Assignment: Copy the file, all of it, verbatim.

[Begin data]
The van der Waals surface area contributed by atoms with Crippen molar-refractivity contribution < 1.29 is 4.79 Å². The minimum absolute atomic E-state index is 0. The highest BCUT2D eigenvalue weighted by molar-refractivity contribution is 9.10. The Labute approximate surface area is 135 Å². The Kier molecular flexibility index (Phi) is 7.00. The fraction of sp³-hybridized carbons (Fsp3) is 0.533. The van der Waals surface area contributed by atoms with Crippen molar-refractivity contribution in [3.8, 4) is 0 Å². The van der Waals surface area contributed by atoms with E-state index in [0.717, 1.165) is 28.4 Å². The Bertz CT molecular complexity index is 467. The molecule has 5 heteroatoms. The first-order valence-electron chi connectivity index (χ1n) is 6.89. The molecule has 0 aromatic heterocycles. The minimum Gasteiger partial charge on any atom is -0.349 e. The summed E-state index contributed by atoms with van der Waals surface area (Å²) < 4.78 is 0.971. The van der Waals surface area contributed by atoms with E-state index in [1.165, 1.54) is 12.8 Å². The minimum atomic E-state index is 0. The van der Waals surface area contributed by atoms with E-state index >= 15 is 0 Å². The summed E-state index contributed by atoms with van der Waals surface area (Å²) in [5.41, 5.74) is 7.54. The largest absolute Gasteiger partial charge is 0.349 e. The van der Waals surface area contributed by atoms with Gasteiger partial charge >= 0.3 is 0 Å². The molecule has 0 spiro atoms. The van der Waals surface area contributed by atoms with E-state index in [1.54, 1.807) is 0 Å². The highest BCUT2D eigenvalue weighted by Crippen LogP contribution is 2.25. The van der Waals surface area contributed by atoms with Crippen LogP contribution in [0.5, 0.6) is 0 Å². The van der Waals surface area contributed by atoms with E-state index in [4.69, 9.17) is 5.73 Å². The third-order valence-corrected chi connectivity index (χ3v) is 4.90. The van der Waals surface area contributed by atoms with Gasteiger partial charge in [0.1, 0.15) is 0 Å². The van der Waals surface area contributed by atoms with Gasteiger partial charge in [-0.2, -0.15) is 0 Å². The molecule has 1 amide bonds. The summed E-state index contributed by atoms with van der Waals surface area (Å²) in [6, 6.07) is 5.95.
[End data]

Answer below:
The van der Waals surface area contributed by atoms with Crippen molar-refractivity contribution < 1.29 is 4.79 Å². The minimum absolute atomic E-state index is 0. The highest BCUT2D eigenvalue weighted by molar-refractivity contribution is 9.10. The Labute approximate surface area is 135 Å². The Kier molecular flexibility index (Phi) is 7.00. The fraction of sp³-hybridized carbons (Fsp3) is 0.533. The van der Waals surface area contributed by atoms with Crippen molar-refractivity contribution in [3.8, 4) is 0 Å². The van der Waals surface area contributed by atoms with E-state index in [0.717, 1.165) is 28.4 Å². The Bertz CT molecular complexity index is 467. The molecule has 5 heteroatoms. The first-order valence-electron chi connectivity index (χ1n) is 6.89. The molecule has 0 aromatic heterocycles. The minimum Gasteiger partial charge on any atom is -0.349 e. The summed E-state index contributed by atoms with van der Waals surface area (Å²) < 4.78 is 0.971. The van der Waals surface area contributed by atoms with E-state index in [1.165, 1.54) is 12.8 Å². The minimum atomic E-state index is 0. The van der Waals surface area contributed by atoms with E-state index >= 15 is 0 Å². The summed E-state index contributed by atoms with van der Waals surface area (Å²) in [5.41, 5.74) is 7.54. The largest absolute Gasteiger partial charge is 0.349 e. The van der Waals surface area contributed by atoms with Gasteiger partial charge >= 0.3 is 0 Å². The molecule has 0 spiro atoms. The van der Waals surface area contributed by atoms with E-state index in [1.54, 1.807) is 0 Å². The highest BCUT2D eigenvalue weighted by Crippen LogP contribution is 2.25. The van der Waals surface area contributed by atoms with Crippen LogP contribution in [0.5, 0.6) is 0 Å². The van der Waals surface area contributed by atoms with E-state index in [4.69, 9.17) is 5.73 Å². The third-order valence-corrected chi connectivity index (χ3v) is 4.90. The van der Waals surface area contributed by atoms with Gasteiger partial charge in [0.1, 0.15) is 0 Å². The van der Waals surface area contributed by atoms with Gasteiger partial charge in [-0.2, -0.15) is 0 Å². The molecule has 1 amide bonds. The summed E-state index contributed by atoms with van der Waals surface area (Å²) in [6, 6.07) is 5.95.